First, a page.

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Three energy management standards for MSOs proposed

Tue, 12/03/2013 - 12:50pm
Brian Santo

The Society of Cable Telecommunications Engineers (SCTE) today announced project initiation for three new standards and recommended practices that are designed to support business continuity and improve energy management efforts for cable system operators.

The projects, which have been issued by the SCTE Standards Program, address three important energy and operations areas:  Business Continuity and Disaster Recovery; DC Powering; and Carbon Data Management.  Announcing these projects is a key step in soliciting input for developing standards or practices that can improve service delivery, reliability, and efficiency for cable system operators.

The projects include:

  • “Business Continuity and Disaster Recovery for Network Operators,” a study of best practices to prepare for and respond to natural and manmade disasters that may result in widespread network outages.  The project is to be chaired by Joseph Viens, director of enterprise business continuity and crisis management for Time Warner Cable.
  • “380 VDC Power Distribution for Cable Facilities,” which will address the opportunity to simplify and optimize network electrical systems through the application of DC power distribution.  The 380 VDC effort is co-chaired by Andy Clancy of Universal Electric Corp./StarLine DC Solutions and Tyson Morris of Alpha Technologies.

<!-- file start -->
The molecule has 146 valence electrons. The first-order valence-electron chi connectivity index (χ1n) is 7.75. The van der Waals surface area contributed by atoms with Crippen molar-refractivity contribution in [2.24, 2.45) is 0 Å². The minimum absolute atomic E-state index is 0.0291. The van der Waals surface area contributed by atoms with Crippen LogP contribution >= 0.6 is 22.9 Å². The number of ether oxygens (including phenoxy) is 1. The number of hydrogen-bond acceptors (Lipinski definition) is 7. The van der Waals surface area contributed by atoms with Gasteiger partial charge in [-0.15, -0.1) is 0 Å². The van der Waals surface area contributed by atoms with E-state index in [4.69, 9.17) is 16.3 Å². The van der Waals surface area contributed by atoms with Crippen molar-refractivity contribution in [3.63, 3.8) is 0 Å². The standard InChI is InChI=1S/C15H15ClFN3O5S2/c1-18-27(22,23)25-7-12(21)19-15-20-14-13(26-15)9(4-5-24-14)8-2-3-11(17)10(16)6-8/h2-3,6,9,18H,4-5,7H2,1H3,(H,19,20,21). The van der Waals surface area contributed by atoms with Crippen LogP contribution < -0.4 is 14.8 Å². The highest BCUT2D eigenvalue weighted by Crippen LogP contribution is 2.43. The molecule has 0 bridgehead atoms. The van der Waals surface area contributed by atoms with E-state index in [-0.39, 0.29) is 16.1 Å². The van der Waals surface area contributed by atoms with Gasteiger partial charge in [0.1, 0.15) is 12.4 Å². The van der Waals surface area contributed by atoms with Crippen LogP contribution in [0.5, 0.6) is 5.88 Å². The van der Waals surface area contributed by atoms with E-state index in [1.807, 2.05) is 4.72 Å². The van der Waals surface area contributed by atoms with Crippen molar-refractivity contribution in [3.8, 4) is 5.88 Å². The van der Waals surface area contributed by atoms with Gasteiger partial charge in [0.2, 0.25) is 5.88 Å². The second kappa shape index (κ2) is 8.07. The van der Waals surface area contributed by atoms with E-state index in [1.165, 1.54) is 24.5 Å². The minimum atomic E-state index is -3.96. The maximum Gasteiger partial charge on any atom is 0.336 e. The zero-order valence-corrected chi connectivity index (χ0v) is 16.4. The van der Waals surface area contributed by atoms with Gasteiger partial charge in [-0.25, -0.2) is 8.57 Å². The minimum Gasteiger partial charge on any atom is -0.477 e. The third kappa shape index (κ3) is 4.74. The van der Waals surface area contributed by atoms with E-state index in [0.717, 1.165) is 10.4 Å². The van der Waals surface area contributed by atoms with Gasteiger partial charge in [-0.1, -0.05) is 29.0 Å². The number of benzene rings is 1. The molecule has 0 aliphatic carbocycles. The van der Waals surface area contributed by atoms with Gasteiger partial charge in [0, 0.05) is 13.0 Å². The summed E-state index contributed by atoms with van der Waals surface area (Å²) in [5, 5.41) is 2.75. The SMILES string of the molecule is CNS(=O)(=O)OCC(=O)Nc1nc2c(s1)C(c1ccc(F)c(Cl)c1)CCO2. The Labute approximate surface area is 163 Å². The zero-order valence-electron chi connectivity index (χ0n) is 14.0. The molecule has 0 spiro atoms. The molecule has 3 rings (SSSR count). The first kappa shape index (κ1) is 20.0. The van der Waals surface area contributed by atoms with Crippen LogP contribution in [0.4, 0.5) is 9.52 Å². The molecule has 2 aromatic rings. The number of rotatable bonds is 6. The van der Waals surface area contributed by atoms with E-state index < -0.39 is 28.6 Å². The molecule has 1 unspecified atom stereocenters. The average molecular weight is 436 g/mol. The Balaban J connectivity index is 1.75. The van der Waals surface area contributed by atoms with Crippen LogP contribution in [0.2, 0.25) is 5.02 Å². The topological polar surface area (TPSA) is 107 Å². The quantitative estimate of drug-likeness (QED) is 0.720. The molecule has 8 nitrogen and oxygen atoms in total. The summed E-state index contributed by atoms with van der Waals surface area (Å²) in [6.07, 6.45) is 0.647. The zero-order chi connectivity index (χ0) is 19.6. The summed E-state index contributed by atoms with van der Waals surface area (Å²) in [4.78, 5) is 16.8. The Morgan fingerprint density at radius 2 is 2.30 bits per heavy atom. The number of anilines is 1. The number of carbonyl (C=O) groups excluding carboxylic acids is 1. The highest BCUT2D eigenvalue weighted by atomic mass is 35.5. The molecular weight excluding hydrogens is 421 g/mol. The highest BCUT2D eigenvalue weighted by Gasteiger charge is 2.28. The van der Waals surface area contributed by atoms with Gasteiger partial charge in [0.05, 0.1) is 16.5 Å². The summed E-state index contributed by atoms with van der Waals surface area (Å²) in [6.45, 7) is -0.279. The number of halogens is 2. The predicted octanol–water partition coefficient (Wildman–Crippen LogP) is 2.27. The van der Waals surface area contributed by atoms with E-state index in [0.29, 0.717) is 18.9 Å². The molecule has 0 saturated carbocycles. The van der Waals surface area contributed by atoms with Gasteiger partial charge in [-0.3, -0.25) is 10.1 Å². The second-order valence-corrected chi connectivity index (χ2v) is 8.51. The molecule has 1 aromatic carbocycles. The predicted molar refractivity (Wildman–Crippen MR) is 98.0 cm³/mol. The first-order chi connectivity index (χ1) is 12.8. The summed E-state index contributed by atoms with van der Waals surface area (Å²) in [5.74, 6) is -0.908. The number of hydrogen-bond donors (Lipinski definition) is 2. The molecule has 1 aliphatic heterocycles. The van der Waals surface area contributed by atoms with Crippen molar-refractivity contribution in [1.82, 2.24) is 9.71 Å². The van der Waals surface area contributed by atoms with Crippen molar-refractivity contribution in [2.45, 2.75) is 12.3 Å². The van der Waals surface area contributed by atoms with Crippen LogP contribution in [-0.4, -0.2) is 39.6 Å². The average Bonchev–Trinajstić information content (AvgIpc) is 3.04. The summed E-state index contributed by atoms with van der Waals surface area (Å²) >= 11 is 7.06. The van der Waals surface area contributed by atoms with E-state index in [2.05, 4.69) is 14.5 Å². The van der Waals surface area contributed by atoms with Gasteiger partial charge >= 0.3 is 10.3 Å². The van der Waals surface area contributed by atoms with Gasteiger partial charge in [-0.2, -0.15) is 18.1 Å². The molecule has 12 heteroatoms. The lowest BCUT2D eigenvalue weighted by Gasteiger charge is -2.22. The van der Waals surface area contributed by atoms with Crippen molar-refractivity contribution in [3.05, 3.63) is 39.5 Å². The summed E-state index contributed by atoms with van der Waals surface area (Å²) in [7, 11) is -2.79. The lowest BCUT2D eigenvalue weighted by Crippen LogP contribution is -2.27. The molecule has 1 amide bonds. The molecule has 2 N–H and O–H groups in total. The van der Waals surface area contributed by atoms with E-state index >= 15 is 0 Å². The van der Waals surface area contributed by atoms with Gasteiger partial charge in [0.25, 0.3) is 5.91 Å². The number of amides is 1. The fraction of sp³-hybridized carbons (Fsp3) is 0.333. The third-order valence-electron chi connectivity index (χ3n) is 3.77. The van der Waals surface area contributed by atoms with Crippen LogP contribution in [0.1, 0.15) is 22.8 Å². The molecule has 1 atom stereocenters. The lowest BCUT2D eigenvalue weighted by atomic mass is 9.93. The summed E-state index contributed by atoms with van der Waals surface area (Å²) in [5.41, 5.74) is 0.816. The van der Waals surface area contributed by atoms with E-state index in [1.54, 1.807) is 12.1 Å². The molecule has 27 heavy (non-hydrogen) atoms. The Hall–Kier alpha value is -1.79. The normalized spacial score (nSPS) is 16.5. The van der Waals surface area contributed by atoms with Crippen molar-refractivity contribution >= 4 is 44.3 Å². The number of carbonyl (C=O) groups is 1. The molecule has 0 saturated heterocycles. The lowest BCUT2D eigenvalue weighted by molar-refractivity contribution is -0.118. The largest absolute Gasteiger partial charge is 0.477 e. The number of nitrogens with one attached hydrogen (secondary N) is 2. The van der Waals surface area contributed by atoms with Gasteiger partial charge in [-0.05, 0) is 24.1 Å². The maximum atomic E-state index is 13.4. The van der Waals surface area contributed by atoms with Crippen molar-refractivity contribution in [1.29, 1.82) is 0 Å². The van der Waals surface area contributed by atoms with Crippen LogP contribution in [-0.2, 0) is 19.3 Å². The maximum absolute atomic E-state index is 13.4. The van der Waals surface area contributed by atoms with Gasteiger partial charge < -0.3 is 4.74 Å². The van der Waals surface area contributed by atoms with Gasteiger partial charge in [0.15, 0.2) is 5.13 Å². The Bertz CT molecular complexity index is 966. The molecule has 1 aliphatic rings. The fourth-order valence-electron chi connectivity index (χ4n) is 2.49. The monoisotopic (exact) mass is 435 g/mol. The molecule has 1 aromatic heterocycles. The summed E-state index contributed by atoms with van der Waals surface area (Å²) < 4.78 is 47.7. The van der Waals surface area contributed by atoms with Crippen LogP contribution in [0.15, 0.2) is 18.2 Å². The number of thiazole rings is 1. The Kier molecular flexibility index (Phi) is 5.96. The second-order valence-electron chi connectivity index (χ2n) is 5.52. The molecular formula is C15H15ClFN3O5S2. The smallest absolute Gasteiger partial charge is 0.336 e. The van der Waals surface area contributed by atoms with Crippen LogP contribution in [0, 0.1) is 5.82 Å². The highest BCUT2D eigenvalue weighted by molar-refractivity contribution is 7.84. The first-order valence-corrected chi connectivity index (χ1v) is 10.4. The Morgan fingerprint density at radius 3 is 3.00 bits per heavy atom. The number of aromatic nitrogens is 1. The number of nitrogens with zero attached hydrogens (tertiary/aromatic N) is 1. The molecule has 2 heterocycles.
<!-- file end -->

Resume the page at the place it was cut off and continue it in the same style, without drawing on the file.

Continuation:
• “Recommended Practices for Carbon Data Collection and Management,” which is intended to help cable system operators map their carbon footprints to identify opportunities to increase energy efficiency and cost savings.  The effort is being led by Adrian Shulock, senior sustainability strategist of Coppervale Enterprises.

“The continued interest of our industry in improved energy management and business continuity practices is driving increased levels of activity at the intersection of the SCTE Energy Program and the SCTE Standards Program,” said Derek DiGiacomo, senior director, information systems and energy management programs for SCTE.  “These projects are important steps toward enabling the industry to monitor and reduce energy usage, and to improve the ability of our networks to function in the face of adverse circumstances.”

The SCTE Standards Program is accredited by the American National Standards Institute (ANSI). Complete information about the SCTE Standards Program—including how to become involved as an SCTE Standards Program member—is available in the Standards section of the SCTE website.

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